5. Appellant contends that, unlike the cases relied upon by the bankruptcy court, in this case a timely objection was lodged (though not pursued at the hearing out of inadvertence). But beyond identifying the presence of this factual difference, Appellant makes no further argument for why this difference distinguishes the Fesq line of cases. It does not distinguish Fesq because the statutory interpretation questions answered in Fesq have nothing to do with whether an objection was filed. Fesq holds that 11 U.S.C. § 1330(a) governs a motion pursuant to Rule 60(b) to vacate or modify a confirmation order, and limits the availability of Rule 60 relief to cases in which the judgment is procured by fraud. Fesq, 153 F.3d at 120. The reason that a party is seeking to modify or vacate the confirmation order -- whether failure to file an objection or failure to pursue it at a hearing or any other non-fraud basis -- is logically irrelevant to the question of whether 11 U.S.C. § 1330(a) applies to such motions and whether it limits them to fraud.

6. It is true, as Appellant urges, that the Supreme Court in Espinosa reached the merits of the non-fraud Rule 60 motion. See Espinosa, 130 S. Ct. at 1377. But Espinosa has no effect on the controlling rule in Fesq, a proposition of which the Court can be confident because the Supreme Court expressly said as much in Espinosa. Espinosa, 130 S. Ct. at 1376 n.9 (noting that because parties did not raise § 1330, and because that statute is not jurisdictional, the Court need not address Fesq). The reason the Supreme Court reached the merits of the Rule 60 motion in that case is because, unlike the Court of Appeals in Fesq, the Supreme Court did not reach the question of whether § 1330 applies to Rule 60 motions. Id. Because § 1330 was not raised by the parties, the Supreme Court was not required to consider § 1330 for itself because the limits of that statute are not jurisdictional. Id. Thus, Espinosa does not limit Fesq, and Fesq compels courts in the Third Circuit to reject Rule 60 challenges to a confirmed plan not arguing fraud.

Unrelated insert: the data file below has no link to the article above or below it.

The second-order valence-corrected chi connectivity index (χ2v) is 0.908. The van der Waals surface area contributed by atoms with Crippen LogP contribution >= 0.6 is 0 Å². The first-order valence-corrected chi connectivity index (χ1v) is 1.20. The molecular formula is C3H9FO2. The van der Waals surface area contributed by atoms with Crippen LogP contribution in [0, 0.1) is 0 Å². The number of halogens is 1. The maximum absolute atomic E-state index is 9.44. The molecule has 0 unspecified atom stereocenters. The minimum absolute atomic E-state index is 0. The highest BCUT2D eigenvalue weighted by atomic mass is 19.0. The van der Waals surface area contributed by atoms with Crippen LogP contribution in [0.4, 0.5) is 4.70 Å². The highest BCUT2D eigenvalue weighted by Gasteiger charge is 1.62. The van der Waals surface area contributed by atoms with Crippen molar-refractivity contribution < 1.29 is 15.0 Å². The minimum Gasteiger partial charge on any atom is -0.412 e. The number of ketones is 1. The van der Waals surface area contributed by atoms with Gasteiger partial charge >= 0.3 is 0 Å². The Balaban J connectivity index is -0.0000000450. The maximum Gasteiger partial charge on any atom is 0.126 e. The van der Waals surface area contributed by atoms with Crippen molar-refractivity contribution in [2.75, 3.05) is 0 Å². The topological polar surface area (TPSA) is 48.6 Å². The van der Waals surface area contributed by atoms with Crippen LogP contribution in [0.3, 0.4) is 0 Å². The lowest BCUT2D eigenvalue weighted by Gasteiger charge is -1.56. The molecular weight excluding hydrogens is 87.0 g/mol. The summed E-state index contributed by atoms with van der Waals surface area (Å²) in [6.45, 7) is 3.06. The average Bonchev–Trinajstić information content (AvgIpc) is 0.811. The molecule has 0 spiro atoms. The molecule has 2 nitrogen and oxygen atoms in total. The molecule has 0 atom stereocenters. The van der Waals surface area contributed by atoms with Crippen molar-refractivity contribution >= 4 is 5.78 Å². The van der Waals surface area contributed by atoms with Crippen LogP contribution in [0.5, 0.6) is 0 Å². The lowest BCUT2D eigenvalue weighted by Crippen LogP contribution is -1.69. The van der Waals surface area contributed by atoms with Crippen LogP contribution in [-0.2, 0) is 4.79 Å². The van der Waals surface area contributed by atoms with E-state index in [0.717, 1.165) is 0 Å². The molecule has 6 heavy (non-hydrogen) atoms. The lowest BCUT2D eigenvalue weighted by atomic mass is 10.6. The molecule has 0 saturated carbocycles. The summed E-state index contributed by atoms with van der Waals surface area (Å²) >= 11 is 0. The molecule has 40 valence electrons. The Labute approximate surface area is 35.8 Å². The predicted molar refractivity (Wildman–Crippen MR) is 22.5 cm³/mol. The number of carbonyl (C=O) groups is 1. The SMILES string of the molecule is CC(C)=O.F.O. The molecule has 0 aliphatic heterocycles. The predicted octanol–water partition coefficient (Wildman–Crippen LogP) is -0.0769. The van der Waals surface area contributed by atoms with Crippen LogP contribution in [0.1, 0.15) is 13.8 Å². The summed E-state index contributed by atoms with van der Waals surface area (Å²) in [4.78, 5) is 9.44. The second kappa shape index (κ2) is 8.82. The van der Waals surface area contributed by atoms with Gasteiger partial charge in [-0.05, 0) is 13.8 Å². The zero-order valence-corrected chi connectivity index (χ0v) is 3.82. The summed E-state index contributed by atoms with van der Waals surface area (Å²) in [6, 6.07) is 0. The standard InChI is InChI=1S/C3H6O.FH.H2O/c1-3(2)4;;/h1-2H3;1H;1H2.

7. In sum, the clear holding of Fesq controls this case. Fesq, 153 F.3d at 120. Parties in Appellant's position can appeal plan confirmation on its merits, or appeal the bankruptcy court's judgment that a valuation hearing would constitute the disturbing of a final judgment. But Appellant cannot challenge the confirmation order through Rule 60 in the absence of fraud. Therefore this Court will enter an order affirming the Bankruptcy Court.

JEROME B. SIMANDLE Chief U.S. District Judge